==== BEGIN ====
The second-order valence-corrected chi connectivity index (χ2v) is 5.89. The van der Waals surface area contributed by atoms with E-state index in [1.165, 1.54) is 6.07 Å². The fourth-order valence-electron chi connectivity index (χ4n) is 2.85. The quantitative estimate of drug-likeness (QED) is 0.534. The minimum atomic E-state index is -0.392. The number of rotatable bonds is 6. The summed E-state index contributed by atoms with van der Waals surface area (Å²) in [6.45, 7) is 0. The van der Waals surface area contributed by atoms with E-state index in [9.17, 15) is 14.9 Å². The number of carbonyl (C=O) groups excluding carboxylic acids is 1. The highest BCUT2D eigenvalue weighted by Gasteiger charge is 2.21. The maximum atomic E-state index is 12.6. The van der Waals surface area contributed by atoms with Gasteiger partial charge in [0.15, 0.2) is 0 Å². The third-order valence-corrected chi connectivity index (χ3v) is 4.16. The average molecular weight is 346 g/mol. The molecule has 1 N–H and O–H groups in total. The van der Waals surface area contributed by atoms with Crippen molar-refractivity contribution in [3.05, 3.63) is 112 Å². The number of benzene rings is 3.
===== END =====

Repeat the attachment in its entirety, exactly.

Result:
The second-order valence-corrected chi connectivity index (χ2v) is 5.89. The van der Waals surface area contributed by atoms with E-state index in [1.165, 1.54) is 6.07 Å². The fourth-order valence-electron chi connectivity index (χ4n) is 2.85. The quantitative estimate of drug-likeness (QED) is 0.534. The minimum atomic E-state index is -0.392. The number of rotatable bonds is 6. The summed E-state index contributed by atoms with van der Waals surface area (Å²) in [6.45, 7) is 0. The van der Waals surface area contributed by atoms with E-state index in [9.17, 15) is 14.9 Å². The number of carbonyl (C=O) groups excluding carboxylic acids is 1. The highest BCUT2D eigenvalue weighted by Gasteiger charge is 2.21. The maximum atomic E-state index is 12.6. The van der Waals surface area contributed by atoms with Gasteiger partial charge in [0.15, 0.2) is 0 Å². The third-order valence-corrected chi connectivity index (χ3v) is 4.16. The average molecular weight is 346 g/mol. The molecule has 1 N–H and O–H groups in total. The van der Waals surface area contributed by atoms with Crippen molar-refractivity contribution in [3.05, 3.63) is 112 Å². The number of benzene rings is 3.